Reviewed by: Jennie Kermode

"Perfectly captures the eerie atmosphere of Neil Gaiman's much loved story."

When you were a child, did you ever feel frustrated by the way your parents treated you? Did you dream of a better life? Coraline does. It's been especially tough for her since the move to the new apartment (whose owner, she's told, doesn't want children staying there); her parents are busy all the time working on their gardening catalogue, her father cooks awful food, and the neighbours are patently crazy.

So when she finds a secret door which leads to a parallel world, she doesn't hesitate to go through it. On the other side, everything is much like home, but subtly different. The woman who introduces herself as her Other Mother cooks wonderful food, there's a magnificent garden to play in and a circus and theatre to visit. Just one thing makes Coraline nervous. Everybody has buttons for eyes. And sooner or later, of course, they'll want to replace hers...

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Perfectly capturing the eerie atmosphere of Neil Gaiman's much-loved story, Coraline is strongly reminiscent of Tim Burton's Gothic fairytales and the mythic chapters of Pan's Labyrinth, but more than anything it comes across like John Keats' La Belle Dame Sans Merci rewritten for kids - with all the creepiness that implies. Bold yet fragile and naive, Coraline is a heroine any child will be able to identify with. She's beautifully played by Dakota Fanning, who demonstrates here that she can turn in as impressive a stylised performance as a naturalistic one.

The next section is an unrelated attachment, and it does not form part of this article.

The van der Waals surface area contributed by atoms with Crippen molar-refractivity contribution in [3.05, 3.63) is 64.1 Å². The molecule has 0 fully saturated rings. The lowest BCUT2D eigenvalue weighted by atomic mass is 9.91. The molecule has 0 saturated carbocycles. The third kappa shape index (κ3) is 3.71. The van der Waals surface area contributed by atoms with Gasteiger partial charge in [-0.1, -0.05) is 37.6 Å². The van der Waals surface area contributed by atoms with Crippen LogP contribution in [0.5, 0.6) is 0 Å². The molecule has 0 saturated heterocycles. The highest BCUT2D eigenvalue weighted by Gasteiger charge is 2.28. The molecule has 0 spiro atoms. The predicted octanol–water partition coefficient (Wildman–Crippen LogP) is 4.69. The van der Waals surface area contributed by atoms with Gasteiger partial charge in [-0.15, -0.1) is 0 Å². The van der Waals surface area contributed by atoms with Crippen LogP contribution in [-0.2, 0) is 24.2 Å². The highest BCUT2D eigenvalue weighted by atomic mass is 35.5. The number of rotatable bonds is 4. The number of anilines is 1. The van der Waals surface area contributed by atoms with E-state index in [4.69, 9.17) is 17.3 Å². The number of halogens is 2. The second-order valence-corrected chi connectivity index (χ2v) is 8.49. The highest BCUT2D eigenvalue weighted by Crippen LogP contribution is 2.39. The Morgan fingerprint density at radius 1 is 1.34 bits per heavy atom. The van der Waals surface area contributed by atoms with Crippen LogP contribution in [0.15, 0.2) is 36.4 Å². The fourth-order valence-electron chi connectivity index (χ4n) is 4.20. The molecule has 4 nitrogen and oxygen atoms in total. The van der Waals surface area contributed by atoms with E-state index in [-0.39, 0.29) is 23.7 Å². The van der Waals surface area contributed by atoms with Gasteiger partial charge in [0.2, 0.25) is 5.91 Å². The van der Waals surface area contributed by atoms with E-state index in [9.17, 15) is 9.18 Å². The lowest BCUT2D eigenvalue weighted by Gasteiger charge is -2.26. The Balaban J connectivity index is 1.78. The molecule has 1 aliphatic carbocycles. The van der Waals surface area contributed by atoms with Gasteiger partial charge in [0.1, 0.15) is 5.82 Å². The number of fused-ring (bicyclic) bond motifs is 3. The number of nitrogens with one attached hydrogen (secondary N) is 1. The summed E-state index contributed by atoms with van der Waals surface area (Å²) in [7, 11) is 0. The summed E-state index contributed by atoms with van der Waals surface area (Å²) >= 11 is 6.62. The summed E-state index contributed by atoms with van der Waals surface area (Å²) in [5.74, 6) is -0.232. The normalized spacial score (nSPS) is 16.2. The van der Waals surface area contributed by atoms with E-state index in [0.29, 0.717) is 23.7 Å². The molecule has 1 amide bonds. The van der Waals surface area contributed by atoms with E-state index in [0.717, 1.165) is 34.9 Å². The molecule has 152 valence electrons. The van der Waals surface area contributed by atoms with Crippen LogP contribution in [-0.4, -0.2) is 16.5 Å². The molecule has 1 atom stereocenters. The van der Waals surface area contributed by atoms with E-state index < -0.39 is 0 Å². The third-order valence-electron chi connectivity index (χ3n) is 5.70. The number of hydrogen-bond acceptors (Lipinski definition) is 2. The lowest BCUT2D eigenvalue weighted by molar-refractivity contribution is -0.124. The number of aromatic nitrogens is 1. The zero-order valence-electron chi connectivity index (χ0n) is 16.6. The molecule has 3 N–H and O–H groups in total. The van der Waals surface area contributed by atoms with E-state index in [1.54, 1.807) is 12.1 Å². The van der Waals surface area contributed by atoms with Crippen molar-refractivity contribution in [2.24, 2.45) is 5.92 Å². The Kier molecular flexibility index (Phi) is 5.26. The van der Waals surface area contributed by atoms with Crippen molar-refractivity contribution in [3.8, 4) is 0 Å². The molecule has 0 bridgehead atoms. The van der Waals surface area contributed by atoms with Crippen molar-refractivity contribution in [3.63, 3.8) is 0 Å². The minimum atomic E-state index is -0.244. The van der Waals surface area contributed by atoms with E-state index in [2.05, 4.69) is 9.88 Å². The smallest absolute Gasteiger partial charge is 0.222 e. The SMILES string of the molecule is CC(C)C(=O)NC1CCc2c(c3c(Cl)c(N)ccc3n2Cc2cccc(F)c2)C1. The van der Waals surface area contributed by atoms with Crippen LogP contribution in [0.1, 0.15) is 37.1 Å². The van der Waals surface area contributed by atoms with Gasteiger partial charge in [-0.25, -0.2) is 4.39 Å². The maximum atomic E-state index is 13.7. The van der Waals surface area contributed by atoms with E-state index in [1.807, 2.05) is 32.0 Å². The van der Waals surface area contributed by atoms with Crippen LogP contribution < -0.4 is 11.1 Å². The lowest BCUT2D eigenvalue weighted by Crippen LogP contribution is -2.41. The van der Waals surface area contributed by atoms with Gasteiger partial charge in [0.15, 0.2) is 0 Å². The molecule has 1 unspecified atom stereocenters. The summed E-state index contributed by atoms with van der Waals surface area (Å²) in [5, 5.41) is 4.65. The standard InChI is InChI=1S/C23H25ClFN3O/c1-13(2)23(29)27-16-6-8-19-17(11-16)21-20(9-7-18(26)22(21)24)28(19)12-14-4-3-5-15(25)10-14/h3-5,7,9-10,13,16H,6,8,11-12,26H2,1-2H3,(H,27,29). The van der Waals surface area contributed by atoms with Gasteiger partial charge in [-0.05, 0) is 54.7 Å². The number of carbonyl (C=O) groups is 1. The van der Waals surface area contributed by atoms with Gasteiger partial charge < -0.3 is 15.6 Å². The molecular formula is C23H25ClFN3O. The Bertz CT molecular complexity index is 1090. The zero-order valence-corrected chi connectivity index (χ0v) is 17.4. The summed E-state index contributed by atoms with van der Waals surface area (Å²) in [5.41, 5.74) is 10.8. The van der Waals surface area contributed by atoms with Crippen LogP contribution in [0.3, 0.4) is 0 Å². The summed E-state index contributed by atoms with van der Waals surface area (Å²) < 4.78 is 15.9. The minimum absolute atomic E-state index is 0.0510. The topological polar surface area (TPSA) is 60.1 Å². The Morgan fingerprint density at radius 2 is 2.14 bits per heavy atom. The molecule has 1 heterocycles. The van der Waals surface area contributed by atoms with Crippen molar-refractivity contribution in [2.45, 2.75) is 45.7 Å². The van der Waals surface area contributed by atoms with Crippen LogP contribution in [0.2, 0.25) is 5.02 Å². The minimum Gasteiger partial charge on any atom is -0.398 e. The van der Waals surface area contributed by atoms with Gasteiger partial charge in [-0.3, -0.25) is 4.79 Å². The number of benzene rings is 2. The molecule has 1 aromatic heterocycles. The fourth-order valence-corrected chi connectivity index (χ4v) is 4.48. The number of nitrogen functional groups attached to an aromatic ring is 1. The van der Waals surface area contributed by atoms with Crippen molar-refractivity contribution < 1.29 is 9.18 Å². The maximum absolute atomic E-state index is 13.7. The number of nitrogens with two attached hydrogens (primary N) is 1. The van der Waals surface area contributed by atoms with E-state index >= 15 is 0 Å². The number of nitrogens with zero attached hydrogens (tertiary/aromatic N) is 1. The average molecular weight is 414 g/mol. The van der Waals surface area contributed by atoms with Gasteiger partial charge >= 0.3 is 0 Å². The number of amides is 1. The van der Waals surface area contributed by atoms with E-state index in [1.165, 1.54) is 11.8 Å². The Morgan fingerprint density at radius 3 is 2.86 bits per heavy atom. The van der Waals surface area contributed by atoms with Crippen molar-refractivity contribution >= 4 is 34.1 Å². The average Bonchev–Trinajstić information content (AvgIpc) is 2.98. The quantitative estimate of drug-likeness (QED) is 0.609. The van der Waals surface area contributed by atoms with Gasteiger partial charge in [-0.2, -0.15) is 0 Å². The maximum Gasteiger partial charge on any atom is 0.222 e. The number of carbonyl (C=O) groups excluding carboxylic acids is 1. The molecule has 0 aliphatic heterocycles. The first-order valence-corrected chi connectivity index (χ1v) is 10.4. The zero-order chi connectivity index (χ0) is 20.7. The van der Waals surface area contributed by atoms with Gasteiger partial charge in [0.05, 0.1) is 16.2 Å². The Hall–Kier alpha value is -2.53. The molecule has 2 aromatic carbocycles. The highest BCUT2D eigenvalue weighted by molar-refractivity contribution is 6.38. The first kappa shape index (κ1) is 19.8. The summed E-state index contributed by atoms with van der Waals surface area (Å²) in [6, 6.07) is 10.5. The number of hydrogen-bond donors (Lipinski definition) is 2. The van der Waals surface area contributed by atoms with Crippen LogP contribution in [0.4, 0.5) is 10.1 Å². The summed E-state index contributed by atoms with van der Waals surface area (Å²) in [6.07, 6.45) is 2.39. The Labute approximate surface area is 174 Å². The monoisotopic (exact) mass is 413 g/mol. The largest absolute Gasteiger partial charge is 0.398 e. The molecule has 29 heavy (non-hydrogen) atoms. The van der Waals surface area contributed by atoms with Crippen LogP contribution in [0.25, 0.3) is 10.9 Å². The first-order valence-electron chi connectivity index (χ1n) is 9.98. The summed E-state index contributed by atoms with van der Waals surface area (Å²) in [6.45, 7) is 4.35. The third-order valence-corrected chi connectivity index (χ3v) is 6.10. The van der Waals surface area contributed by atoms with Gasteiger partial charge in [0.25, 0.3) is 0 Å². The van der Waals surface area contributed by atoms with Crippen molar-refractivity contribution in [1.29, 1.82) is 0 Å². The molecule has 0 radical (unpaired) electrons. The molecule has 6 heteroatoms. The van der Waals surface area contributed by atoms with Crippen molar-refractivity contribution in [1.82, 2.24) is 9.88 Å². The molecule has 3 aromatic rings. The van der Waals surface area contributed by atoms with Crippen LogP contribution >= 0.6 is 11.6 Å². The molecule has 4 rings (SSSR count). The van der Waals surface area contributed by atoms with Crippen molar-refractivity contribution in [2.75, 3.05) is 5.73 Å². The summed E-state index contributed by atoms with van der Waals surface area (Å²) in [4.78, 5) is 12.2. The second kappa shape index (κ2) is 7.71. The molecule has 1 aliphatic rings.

There are plenty of other quirky characters, and fans of French and Saunders will love their appearance as ageing music hall stars, but it's Fanning's film. In focusing so strongly on one character, it has that narrowness of vision appropriate to childhood, which means that even adult viewers, who can guess something of what's coming next, will find themselves on the edge of their seats.

Younger viewers may well find this a bit overwhelming in places. There are some really disturbing scenes yet, at the same time, nothing age-inappropriate, and it's the sort of journey that should leave them feeling more confident at the end. Just make sure you're ready to talk it through with them.

Though it doesn't make especially good use of its 3D effects for most of its length, there are moments in this film that will make you gasp in wonder. What's more, the interaction of CGI animation and puppetry is perfect for creating a world where things always seem just a little bit off, not quite right. The music contributes well to this, never becoming too intrusive. Well-designed settings keep our focus in the right place whilst presenting us with details which, again, threaten our comfort zones.

Superbly edited and paced just right, Coraline will keep you glued to the screen until the end. Gaiman fans will not be disappointed. This is destined to become a classic of children's cinema, though it may also find a place in children's nightmares.

Reviewed on: 05 May 2009
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A lonely girl discovers a fantastic hidden world, but all is not as it seems.
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Director: Henry Selick

Writer: Henry Selick, based on the book by Neil Gaiman.

Starring: Dakota Fanning, Teri Hatcher, Jennifer Saunders, Dawn French, Keith David, John Hodgman, Robert Bailey Jr., Ian McShane

Year: 2009

Runtime: 100 minutes

BBFC: PG - Parental Guidance

Country: US


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